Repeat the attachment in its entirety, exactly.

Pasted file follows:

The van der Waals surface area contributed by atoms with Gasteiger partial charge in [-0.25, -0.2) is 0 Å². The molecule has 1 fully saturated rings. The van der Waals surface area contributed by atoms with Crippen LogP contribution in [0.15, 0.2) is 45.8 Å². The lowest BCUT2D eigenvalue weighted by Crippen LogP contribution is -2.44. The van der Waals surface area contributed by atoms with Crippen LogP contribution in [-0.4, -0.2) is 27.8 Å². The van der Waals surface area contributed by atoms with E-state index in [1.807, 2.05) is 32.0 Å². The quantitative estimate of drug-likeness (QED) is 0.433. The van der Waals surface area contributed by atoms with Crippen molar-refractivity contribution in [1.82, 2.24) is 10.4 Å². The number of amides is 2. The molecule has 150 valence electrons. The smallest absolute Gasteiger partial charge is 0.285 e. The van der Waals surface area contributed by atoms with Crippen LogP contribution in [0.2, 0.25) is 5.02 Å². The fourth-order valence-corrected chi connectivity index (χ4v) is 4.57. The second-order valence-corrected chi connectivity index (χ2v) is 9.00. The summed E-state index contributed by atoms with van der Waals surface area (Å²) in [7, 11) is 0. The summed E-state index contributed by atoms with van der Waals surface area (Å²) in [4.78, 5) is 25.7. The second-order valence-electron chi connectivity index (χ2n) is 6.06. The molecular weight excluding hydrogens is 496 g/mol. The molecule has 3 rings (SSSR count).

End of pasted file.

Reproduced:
The van der Waals surface area contributed by atoms with Gasteiger partial charge in [-0.25, -0.2) is 0 Å². The molecule has 1 fully saturated rings. The van der Waals surface area contributed by atoms with Crippen LogP contribution in [0.15, 0.2) is 45.8 Å². The lowest BCUT2D eigenvalue weighted by Crippen LogP contribution is -2.44. The van der Waals surface area contributed by atoms with Crippen LogP contribution in [-0.4, -0.2) is 27.8 Å². The van der Waals surface area contributed by atoms with E-state index in [1.807, 2.05) is 32.0 Å². The quantitative estimate of drug-likeness (QED) is 0.433. The van der Waals surface area contributed by atoms with Crippen molar-refractivity contribution in [1.82, 2.24) is 10.4 Å². The number of amides is 2. The molecule has 150 valence electrons. The smallest absolute Gasteiger partial charge is 0.285 e. The van der Waals surface area contributed by atoms with Crippen LogP contribution in [0.2, 0.25) is 5.02 Å². The fourth-order valence-corrected chi connectivity index (χ4v) is 4.57. The second-order valence-corrected chi connectivity index (χ2v) is 9.00. The summed E-state index contributed by atoms with van der Waals surface area (Å²) in [7, 11) is 0. The summed E-state index contributed by atoms with van der Waals surface area (Å²) in [4.78, 5) is 25.7. The second-order valence-electron chi connectivity index (χ2n) is 6.06. The molecular weight excluding hydrogens is 496 g/mol. The molecule has 3 rings (SSSR count).